Always kind of a scruffy, puppy dog presence in films, Owen Wilson here tones down the nerdy insistence he brings to Wes Anderson’s pictures while keeping the endearing boyishness. As Gil, he’s the surrogate everyone looks for in Woody Allen movies that don’t have Woody Allen in them, but Wilson never stoops to impersonation. In place of Allen’s cynical East Coast edge, he’s got a sunnier California vibe. Gil is an intellectual, but he’s laid back about it and the unfussy Wilson is a perfect fit. The actor’s offhand way with the dialogue is also just right for Allen’s material in that it doesn’t oversell the jokes. One of the best lines (about surrealists) is handled so subtly you almost don’t notice it at first and it’s even better for being a little bit nonchalant.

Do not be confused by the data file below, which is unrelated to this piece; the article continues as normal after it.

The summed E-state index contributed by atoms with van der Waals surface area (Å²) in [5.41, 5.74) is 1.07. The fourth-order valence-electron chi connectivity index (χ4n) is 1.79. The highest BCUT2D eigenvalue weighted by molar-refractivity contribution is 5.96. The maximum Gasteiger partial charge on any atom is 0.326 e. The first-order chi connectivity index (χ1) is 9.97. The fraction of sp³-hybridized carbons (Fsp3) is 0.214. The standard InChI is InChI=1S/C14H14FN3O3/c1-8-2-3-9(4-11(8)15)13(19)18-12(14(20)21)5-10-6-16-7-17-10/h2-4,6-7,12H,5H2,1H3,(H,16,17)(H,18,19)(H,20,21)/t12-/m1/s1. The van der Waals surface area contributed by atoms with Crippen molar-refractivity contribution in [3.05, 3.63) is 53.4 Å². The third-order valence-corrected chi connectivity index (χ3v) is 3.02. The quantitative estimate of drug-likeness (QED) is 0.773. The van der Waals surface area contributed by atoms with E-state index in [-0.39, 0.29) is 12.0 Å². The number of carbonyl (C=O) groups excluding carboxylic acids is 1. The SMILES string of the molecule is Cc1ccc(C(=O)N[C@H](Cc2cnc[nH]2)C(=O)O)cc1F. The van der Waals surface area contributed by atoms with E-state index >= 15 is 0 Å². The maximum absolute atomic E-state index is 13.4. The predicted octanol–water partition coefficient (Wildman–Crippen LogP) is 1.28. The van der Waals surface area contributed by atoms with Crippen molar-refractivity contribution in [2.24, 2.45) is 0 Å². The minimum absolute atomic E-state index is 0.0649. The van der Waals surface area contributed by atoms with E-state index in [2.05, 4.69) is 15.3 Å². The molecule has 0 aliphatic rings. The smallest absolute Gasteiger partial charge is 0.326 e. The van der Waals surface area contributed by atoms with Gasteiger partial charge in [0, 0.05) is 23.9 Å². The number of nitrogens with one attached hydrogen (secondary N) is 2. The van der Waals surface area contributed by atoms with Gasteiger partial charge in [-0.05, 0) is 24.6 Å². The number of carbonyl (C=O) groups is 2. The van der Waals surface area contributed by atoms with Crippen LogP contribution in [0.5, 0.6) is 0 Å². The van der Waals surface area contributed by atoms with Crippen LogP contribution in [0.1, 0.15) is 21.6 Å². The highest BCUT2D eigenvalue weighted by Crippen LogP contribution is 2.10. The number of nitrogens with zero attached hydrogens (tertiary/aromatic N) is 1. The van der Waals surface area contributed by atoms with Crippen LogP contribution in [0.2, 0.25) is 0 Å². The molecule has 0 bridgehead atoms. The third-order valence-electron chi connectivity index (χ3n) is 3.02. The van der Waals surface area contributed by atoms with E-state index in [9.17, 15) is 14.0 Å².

A somewhat brittle counterpart to Wilson’s Gil, Rachel McAdams is equally impressive as Inez simply because she’s not so goddamn likable for a change. Adorability has long been the actress’s stock in trade (and it is admittedly irresistible), but here she gamely lets it go. Inez isn’t a bitch exactly, her wants and needs are reasonable, but they’re completely at odds with where Gil is headed and she’s definitely the villain of the piece. McAdams might not be the obvious first choice for the bad guy, but she runs with it and it works. Stepping out of what might be her zone of comfort and trying something new, this is yet another facet to McAdams and it adds versatility to her already engaging screen presence.